07 SES 14 B, The Access to University of Vulnerable Groups
This symposium explains the procedures, policies and actions undertaken by vulnerable groups in diverse contexts to access University. This symposium brings the opportunity to discuss with the audience the existing ways to approach the access to higher education by the vulnerable groups. The social groups which are vulnerable to being socially excluded are young people, migrants, cultural groups, women, and people with disabilities (Flecha, 2015).
One of the main barriers in relation to developing inclusive educational practices is trying to overcome the possibly negative consequences of segregated pathways associated with ’early tracking’, streaming or segregation in education. As Includ-ed consortium indicates:
In some European countries tracking starts as early as 10 years of age, deeply affecting the academic achievements of the students: the earlier tracking starts, the worse academic results students reach. A plethora of evidence demonstrates that correlation. Comprehensive school systems provide an answer to this early segregation. (Includ-ed Report 2, 2006: 8)
Santa Cruz, Siles and Vrecer (2011) explain that “tracking is still used in many educational systems and schools and becomes a practice for segregation and exclusion for vulnerable groups” (p.198). Moreover, one of the European Union target for smart growth include better educational attainment in particular at least 40% of 30-34-year-olds with third level education (or equivalent) (European Commission, 2010).
Therefore, high quality education is an essential need to be able to access, perform and deliver in higher education. For that reason, groups and individuals from vulnerable groups who access Higher Education despite the challenges and barriers of the context and system in which they have lived become significant examples for other individuals who have been traditionally excluded. In addition, policies and professionals but also colleagues, friends and family members and members of the community become part of the change of the culture to create a new context. A context in which despite the inequalities there are dreams, possibility and hope for educational success. That is, taking into account the leadership in the community but also the leadership from the community. Fullan (2005) states that “waiting for others to act virtually guarantees preservation of the status quo. If individuals are proactive, they stimulate others and make it more likely that the system will begin to change, resulting in new breakthroughs” (p.222).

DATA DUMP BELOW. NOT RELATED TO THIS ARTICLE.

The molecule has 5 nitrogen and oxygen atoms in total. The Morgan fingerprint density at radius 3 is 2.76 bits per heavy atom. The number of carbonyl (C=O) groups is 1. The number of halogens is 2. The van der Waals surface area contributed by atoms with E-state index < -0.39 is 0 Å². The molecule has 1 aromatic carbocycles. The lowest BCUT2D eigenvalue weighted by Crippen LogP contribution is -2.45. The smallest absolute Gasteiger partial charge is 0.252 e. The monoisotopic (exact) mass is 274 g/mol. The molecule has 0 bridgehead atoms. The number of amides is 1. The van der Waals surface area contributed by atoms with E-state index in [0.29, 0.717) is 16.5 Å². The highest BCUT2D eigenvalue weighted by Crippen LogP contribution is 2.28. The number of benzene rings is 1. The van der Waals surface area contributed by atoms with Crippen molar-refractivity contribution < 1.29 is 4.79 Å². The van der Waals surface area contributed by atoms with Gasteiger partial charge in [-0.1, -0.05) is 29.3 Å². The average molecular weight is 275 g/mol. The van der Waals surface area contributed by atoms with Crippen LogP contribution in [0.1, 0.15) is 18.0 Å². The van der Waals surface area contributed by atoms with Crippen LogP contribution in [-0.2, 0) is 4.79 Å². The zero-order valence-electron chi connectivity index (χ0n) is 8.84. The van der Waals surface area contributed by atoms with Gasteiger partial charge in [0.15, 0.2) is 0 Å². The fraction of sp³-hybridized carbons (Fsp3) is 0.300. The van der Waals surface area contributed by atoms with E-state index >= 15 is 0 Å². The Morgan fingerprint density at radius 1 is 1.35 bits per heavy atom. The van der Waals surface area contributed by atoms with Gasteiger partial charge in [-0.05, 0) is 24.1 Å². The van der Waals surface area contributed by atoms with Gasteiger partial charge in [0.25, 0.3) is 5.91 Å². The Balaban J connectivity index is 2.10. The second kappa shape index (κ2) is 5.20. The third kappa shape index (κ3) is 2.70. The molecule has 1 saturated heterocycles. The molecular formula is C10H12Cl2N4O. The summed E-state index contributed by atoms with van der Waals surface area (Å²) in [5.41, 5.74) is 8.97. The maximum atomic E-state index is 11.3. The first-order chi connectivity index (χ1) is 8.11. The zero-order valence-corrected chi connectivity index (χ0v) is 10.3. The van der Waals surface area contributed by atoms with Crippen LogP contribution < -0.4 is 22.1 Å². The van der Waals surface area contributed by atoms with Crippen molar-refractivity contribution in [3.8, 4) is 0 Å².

This symposium session is composed by four papers addressing particular dimensions of this approach from three different national perspectives from Spain, Australia and UK: a) CampusRom, the first Roma University Network of Catalonia; b) A school without limits to dream: empowering vulnerable adults with basic education to access university; c) ‘If you asked me I would tell you’: Issues for Indigenous students at Australian Universities; d) Widening access: a challenge for society not just for universities.
Flecha, R. (ed.) (2015). Successful educational actions for inclusion and social cohesion in Europe. Berlín: Springer. Includ-ed Project (2006) Report 2: Theories, reforms and outcomes in European educational systems. Retrieved on January 10th from http://creaub.info/included/wp-content/uploads/2010/12/3_D.4.1-Report-2.pdf European Commission (2010). Europe 2020. A strategy for smart, sustainable and inclusive growth. Retrieved on June 2017 from http://eur-lex.europa.eu/LexUriServ/LexUriServ.do?uri=COM:2010:2020:FIN:EN:PDF Fullan, M. (2005). Professional Learning Communities Writ Large in “On common ground” by R. Dubour, Robert Eaker, Rebecca DuFour (Eds). 2005. Blomington, Indiana. National Education Service, pp. 209-223. Santa Cruz, I.; Siles, G. &Vrecer, N. (2011) Invest for the Long Term or Attend to Immediate Needs? Schools and the Employment of Less Educated Youths and Adults, European Journal of Education, pp. 197-208.
00. Central Events (Keynotes, EERA-Panel, EERJ Round Table, Invited Sessions)
Network 1. Continuing Professional Development: Learning for Individuals, Leaders, and Organisations
Network 2. Vocational Education and Training (VETNET)
Network 3. Curriculum Innovation
Network 4. Inclusive Education
Network 5. Children and Youth at Risk and Urban Education
Network 6. Open Learning: Media, Environments and Cultures
Network 7. Social Justice and Intercultural Education
Network 8. Research on Health Education
Network 9. Assessment, Evaluation, Testing and Measurement
Network 10. Teacher Education Research
Network 11. Educational Effectiveness and Quality Assurance
Network 12. LISnet - Library and Information Science Network
Network 13. Philosophy of Education
Network 14. Communities, Families and Schooling in Educational Research
Network 15. Research Partnerships in Education
Network 16. ICT in Education and Training
Network 17. Histories of Education
Network 18. Research in Sport Pedagogy
Network 19. Ethnography
Network 20. Research in Innovative Intercultural Learning Environments
Network 22. Research in Higher Education
Network 23. Policy Studies and Politics of Education
Network 24. Mathematics Education Research
Network 25. Research on Children's Rights in Education
Network 26. Educational Leadership
Network 27. Didactics – Learning and Teaching
The programme is updated regularly (each day in the morning)
- Search for keywords and phrases in "Text Search"
- Restrict in which part of the abstracts to search in "Where to search"
- Search for authors and in the respective field.
- For planning your conference attendance you may want to use the conference app, which will be issued some weeks before the conference
- If you are a session chair, best look up your chairing duties in the conference system (Conftool) or the app.